Russia’s Nuclear Weapons Buildup Is Aimed at Beating U.S. Missile Defenses

    Dave Majumdar

    Security,

    Experts in Russia agreed that Putin was sending a very blunt message to the Trump Administration—if Washington wants a new Cold War, Moscow is up for a rematch.

    Russia is developing a host of new strategic nuclear weapons designed to defeat American missile defenses.

    According to the Kremlin, Russia was spurred into action by U.S. President George W. Bush’s December 13, 2001 decision to withdraw from the 1972 Anti-Ballistic Missile Treaty. However, while the Russians are developing a host of new weapons, there will likely be little overall impact on the strategic balance between Moscow and Washington. The real problem is that these developments strain the hard-won arms control regime that played a decisive role in helping bring the Cold War with the Soviet Union to a close. Moreover, as tensions between the United States and Russia continue to increase, the two great powers seem to be drifting into what can only be described as a new Cold War.

    “During all these years since the unilateral US withdrawal from the ABM Treaty, we have been working intensively on advanced equipment and arms, which allowed us to make a breakthrough in developing new models of strategic weapons,” Russian President Vladimir V. Putin said during a March 1 address to the Federal Assembly. “Let me recall that the United States is creating a global missile defense system primarily for countering strategic arms that follow ballistic trajectories. These weapons form the backbone of our nuclear deterrence forces, just as of other members of the nuclear club.”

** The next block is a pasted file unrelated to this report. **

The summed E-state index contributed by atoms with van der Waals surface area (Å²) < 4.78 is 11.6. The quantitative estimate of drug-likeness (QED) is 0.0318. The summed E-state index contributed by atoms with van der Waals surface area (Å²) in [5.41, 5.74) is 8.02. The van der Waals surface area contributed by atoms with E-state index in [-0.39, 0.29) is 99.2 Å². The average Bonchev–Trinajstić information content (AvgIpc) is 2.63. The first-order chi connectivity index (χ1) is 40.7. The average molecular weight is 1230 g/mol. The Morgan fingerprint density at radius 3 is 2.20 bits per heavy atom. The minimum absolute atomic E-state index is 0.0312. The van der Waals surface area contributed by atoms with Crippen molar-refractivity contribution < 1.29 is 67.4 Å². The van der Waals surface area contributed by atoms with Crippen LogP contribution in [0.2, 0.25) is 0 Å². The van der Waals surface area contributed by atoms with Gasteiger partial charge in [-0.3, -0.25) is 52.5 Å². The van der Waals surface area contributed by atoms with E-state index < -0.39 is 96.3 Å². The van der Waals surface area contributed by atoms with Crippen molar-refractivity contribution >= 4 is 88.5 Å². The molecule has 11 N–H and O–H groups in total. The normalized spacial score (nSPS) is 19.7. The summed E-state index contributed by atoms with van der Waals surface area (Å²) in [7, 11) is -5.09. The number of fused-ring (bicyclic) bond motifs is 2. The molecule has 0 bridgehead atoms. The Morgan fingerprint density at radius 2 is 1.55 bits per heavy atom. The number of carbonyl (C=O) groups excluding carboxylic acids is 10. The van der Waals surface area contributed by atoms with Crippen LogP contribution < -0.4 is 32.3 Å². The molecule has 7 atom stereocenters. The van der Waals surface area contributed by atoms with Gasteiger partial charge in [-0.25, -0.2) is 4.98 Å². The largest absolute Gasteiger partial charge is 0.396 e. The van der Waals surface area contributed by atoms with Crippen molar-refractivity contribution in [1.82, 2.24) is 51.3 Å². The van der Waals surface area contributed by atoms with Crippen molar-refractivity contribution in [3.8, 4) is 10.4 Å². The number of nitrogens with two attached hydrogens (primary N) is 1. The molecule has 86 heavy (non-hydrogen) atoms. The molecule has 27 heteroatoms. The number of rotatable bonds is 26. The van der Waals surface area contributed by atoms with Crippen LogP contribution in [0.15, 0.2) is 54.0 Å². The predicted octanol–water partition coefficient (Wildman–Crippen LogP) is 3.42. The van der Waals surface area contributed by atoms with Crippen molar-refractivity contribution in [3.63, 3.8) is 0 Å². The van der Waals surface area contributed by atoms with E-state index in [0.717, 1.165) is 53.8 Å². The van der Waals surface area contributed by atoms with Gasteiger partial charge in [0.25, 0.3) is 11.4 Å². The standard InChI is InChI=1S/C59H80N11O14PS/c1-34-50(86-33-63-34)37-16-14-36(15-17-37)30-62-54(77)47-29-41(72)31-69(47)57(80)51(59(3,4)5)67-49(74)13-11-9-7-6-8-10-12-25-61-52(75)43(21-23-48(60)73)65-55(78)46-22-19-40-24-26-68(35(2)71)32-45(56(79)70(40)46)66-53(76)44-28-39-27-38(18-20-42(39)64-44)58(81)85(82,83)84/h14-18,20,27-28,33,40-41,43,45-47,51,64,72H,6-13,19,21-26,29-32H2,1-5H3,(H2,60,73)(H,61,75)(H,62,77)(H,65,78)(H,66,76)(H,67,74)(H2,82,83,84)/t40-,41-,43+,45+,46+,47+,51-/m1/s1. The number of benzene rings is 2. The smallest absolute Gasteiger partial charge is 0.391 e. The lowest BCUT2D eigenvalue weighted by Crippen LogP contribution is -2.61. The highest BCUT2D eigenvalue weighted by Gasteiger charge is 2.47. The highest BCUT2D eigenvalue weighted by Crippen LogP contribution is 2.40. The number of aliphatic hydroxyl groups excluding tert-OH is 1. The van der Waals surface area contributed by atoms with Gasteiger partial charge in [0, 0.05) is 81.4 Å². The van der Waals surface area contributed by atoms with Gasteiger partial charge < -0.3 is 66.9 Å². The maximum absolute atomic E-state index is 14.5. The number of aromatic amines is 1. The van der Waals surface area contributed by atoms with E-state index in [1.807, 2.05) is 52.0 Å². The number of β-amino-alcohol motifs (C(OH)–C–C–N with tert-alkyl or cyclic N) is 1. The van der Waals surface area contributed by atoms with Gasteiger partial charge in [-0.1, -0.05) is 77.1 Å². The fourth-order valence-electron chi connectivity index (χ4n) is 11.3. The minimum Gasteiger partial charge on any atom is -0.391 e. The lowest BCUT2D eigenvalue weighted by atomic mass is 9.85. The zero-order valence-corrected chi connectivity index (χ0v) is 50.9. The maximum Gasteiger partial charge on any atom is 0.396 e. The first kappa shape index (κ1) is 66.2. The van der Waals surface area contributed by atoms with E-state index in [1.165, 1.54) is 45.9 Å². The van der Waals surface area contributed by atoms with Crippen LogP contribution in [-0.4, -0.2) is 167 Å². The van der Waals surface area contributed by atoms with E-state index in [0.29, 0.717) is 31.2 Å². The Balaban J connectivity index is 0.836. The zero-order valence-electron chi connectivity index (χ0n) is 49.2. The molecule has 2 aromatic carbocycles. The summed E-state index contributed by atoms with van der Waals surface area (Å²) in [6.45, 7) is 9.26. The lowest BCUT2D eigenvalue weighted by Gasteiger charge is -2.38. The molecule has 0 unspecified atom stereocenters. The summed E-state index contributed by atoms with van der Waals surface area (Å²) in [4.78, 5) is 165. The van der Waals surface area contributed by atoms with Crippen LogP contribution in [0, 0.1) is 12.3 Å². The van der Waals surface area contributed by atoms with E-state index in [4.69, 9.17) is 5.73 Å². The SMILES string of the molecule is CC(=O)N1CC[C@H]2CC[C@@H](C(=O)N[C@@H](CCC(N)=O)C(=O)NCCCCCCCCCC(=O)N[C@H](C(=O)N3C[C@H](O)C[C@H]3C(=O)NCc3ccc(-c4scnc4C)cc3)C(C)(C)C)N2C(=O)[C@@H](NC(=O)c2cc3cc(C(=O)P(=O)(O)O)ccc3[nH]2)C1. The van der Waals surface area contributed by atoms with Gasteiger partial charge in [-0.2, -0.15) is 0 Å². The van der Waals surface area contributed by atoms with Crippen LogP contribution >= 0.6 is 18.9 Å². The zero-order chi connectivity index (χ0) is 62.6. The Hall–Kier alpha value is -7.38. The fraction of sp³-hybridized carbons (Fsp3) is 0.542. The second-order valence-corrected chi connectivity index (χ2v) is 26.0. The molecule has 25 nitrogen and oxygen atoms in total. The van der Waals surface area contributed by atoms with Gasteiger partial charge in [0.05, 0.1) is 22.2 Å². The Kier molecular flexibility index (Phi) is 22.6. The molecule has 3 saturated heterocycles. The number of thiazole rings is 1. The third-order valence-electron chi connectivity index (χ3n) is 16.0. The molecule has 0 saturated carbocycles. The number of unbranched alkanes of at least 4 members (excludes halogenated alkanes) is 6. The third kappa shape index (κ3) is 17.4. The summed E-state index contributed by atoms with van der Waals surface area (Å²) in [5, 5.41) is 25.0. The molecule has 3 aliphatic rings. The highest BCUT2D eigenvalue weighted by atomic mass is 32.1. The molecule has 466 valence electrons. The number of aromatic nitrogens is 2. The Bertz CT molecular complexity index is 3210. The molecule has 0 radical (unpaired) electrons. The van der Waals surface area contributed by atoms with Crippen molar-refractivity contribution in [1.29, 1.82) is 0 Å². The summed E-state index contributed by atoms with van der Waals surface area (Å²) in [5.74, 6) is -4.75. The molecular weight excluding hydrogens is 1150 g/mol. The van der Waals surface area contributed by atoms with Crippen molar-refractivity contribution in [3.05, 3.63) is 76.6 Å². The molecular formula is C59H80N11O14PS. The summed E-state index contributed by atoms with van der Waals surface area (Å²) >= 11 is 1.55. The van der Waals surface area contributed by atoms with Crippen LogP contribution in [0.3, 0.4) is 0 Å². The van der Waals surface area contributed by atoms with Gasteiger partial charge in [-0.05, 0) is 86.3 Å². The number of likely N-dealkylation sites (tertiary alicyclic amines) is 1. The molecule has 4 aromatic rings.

Preserving Russia’s Strategic Nuclear Deterrent

    To counter what the Kremlin sees as the United States’ goal of undermining Russia’s strategic nuclear deterrent, Moscow has embarked on a program to develop new weapons capable of defeating any new American ballistic missile defense system. “Russia has developed, and works continuously to perfect, highly effective but modestly priced systems to overcome missile defense. They are installed on all of our intercontinental ballistic missile complexes,” Putin said. “In addition, we have embarked on the development of the next generation of missiles.”

    Among those weapons is the formidable Sarmat heavy liquid-fuelled intercontinental ballistic missile, which is being developed as a replacement for the massive 210-ton R-36M2 Voevoda, which is appropriately called the SS-18 Satan by NATO. The weapon flies on novel trajectories to thwart any attempt at interception by missile defenses.

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